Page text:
Friday, March 30, 2012

Sanford and Toulouse

I'd been thinking of the Trayvon Martin and Toulouse cases, how they relate, or don't, in terms of parochialism in emotional response to crime (the "update" here), in terms of anti-Semitism as force of nature rather than variant of bigotry, and in terms of Jews and other groups as intermediaries. When Obama spoke out about how if he had a son, he'd look like Martin, I thought about how if I had a sister, she'd look like one of the girls they kept showing sobbing in Toulouse. I thought, more specifically, about how it's the kind of thing I'd be reluctant to remark on, because it seems so parochial, so exactly what Jews always stand accused of doing. And I'm not even in some kind of position of influence. I also thought that perhaps I'd been wrong, before, when saying that parochial-emotional responses shouldn't ever dictate policy. In a case like the Martin one, you get to see precisely why it can matter (although we must await the whole fallout) to have a black president.

To preempt comments along the lines of, 'but the cases are not analogous,' and just generally to provide an overview, consider the following:

Similarities: Both were, it appears, racially-motivated murders. In both cases, the 'justification' was a broader grievance against Group X, one that it should be obvious in no way excuses the act (the relative rate of violent street crime among young African-American boys and men, and the more questionable aspects of Israel's relationship with the Arab world, respectively), but one that impacts how these unthinkable crimes are reported. Both killers acted in ways that suggest disgruntled-white-dude but are/were themselves members of marginalized groups-of-origin (Latino, Algerian), albeit not the one that was the historic Other of the place where the crime occurred (blacks, Jews, what with slavery and Jim Crow, Dreyfus and the Holocaust).

Differences: Zimmerman lives on, claims - however implausibly - self-defense. Merah, dead, was fairly undeniably a terrorist, and there's no suggestion that he was acting in self-defense, except in that abstract sense of 'defending the Palestinians,' somehow, as a non-Palestinian, in France, some of whose young child victims happened to have dual citizenship with Israel. Zimmerman, though not a police officer, claimed to act in the interests of the state, kind of, and thus has come to represent police brutality. Merah represented, it appears, al Qaeda. Zimmerman's only victim was Martin, making this a story about black teens and young men. Merah's rampage was at its most gruesome once he got to Jews (again, young children), but because he killed adults of other backgrounds first, it becomes easier to describe the final crime as something other than anti-Semitic.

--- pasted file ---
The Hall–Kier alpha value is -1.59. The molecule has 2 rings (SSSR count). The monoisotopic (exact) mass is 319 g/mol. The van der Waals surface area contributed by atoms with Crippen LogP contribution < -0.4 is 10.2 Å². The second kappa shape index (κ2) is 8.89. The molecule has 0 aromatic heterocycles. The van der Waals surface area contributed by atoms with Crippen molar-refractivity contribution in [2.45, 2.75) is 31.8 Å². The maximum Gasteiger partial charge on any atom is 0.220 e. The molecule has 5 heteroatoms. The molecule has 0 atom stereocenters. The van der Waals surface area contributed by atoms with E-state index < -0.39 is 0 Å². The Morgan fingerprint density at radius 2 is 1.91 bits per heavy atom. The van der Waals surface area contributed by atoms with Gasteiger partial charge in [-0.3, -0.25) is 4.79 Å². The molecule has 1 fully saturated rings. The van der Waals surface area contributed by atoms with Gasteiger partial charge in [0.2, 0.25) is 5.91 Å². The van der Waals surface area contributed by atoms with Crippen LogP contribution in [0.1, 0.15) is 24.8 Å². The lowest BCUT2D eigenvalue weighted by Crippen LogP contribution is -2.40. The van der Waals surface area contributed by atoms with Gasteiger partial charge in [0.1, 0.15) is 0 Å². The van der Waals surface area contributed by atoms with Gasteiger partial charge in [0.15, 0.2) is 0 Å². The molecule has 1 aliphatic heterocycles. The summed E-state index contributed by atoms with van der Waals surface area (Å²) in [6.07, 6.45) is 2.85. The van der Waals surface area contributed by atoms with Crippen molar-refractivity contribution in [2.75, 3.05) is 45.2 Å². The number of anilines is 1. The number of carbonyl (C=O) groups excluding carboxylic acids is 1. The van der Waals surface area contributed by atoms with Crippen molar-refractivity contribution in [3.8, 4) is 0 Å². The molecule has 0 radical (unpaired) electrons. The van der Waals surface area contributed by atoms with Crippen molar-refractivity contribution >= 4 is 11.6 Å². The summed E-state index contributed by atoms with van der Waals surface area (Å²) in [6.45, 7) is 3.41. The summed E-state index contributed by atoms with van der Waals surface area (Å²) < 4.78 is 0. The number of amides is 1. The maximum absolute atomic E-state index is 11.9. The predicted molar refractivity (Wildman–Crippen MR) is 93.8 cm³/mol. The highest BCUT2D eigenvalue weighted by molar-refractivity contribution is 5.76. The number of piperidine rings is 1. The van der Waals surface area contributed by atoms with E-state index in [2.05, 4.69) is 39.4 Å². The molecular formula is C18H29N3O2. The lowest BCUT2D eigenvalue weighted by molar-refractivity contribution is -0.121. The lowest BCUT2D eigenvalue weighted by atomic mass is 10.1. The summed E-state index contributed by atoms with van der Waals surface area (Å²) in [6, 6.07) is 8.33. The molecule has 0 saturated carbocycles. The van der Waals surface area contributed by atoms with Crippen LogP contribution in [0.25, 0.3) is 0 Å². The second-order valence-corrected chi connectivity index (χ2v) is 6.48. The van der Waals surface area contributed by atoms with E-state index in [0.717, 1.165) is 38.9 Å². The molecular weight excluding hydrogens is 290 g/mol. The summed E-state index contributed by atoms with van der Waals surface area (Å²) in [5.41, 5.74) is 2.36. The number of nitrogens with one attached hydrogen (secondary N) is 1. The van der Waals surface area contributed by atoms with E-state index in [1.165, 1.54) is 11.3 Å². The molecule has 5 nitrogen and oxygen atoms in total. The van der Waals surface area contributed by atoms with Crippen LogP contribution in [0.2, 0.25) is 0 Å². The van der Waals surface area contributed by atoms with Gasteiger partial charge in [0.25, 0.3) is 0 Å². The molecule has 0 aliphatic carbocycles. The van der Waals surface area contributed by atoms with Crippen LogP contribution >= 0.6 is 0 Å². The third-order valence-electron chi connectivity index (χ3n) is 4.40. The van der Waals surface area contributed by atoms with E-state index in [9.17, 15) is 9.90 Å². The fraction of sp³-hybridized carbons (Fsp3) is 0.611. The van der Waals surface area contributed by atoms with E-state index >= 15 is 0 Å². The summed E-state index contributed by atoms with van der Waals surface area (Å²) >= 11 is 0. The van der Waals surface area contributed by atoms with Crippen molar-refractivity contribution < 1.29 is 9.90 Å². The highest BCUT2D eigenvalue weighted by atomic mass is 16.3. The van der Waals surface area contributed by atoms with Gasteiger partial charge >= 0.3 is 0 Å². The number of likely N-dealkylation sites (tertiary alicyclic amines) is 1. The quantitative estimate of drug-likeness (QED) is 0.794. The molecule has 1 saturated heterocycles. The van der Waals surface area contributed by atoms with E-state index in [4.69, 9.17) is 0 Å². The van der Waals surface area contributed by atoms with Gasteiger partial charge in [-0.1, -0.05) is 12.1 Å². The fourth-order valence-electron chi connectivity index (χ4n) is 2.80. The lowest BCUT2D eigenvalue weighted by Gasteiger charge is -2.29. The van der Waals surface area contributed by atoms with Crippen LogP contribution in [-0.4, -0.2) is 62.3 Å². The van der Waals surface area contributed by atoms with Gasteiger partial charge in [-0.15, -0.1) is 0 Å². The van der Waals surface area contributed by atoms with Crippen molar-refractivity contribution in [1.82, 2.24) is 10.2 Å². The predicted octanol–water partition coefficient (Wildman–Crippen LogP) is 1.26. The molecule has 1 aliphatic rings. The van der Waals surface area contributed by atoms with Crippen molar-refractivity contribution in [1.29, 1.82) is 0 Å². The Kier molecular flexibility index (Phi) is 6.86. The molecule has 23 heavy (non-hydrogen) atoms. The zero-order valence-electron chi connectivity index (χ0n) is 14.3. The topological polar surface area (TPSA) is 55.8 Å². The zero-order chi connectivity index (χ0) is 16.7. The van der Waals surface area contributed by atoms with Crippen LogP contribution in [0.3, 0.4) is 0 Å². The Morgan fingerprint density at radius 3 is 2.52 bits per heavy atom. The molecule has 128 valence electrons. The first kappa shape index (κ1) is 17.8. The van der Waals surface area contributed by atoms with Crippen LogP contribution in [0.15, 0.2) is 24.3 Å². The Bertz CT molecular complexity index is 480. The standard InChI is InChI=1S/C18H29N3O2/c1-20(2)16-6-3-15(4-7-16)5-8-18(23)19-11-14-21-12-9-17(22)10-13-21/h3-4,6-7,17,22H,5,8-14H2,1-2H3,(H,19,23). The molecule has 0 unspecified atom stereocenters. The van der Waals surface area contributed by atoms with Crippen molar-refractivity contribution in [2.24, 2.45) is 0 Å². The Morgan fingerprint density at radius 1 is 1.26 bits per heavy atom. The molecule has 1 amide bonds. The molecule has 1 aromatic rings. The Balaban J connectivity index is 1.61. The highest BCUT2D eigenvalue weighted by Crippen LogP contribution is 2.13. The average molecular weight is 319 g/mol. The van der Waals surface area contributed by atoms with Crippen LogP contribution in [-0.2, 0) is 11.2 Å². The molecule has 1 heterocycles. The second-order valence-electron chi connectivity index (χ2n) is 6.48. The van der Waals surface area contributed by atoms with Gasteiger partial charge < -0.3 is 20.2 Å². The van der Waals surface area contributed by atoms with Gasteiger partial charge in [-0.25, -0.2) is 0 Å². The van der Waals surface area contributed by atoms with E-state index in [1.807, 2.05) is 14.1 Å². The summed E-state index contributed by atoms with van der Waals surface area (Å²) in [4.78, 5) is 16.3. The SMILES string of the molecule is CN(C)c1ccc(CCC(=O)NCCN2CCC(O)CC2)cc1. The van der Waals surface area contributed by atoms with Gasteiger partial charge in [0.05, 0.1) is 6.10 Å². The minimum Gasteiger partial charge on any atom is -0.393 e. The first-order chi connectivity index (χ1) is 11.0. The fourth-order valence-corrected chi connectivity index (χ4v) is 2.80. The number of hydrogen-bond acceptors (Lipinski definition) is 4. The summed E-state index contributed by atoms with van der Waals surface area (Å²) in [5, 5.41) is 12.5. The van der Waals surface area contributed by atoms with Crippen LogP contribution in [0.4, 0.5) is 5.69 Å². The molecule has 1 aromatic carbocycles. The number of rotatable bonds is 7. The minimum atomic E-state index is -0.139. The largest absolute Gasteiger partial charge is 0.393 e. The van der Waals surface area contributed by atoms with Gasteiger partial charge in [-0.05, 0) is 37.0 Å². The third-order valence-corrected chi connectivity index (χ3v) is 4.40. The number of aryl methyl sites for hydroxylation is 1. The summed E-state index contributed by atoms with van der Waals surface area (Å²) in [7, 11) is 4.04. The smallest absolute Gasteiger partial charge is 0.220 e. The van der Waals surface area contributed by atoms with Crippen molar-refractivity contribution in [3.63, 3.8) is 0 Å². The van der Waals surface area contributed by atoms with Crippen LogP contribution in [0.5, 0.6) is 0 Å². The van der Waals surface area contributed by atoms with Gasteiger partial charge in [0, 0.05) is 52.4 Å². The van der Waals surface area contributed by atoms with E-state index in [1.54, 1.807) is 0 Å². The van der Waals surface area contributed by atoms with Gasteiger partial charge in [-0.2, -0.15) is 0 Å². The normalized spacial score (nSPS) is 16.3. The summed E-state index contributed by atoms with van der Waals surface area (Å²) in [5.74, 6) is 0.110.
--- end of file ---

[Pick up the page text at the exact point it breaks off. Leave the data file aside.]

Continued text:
And it's that last bit I kept coming back to: why are sensible people able to understand that from what we know about it, Trayvon Martin's killing was a straightforward example of anti-black racism, but not that a guy going into a Jewish school and killing young children, whatever else was on his agenda, was kind of bigoted against Jews? Why do we keep hearing - even in the Forward - about what the crime means for France's Muslims? Not that anti-Muslim bigotry shouldn't be combatted (much like anti-Latino bigotry at home), but a bunch of Jewish kids were just murdered. Might that merit a moment considering how French Jews are responding?

Before I'd had a chance to think all of this through, Michael C. Moynihan did, for Tablet. Moynihan... says just about what I was going to say, but concludes that what we must do is fight anti-Jewish ideology among Islamist extremists. While this isn't too controversial, it would seem that the issue extends far, far beyond anyone who gives a hoot either way about the Palestinians or Islam.

What it is, more generally, is an issue of Jews being understood as a group people talk about when they really want to be talking about something else, something real. No one sensible disputes that in the U.S., anti-black racism is a key part of our history and present. That is the story, and the Martin affair is hardly a distraction from it. Meanwhile, in France these days, much as in French-colonial Algeria, the story is culturally-Catholic, militantly-secular France versus culturally-North-African, Muslim 'foreigners,' plenty of whom are multigeneration French, but who's counting. With anti-Semitism, we are always asked to look beyond the narrow question of Jews being under attack, and to focus on the real issues - economic, post-colonial, etc. Jews, we're meant to understand implicitly, are pawns. It is always fundamentally misunderstanding a case of Jews being under attack as about Jews. If you want to sound intelligent, bring up some historical or recent event generally thought to be about Jews, and explain how the real stakes had zilch to do with Jews.

All of this leaves the bigger question, namely why, but my dissertation and related tasks await.

1 comment:

Anonymous said...

Is there anyone who has a son who looks like Zimmerman? If so I guess they are silent.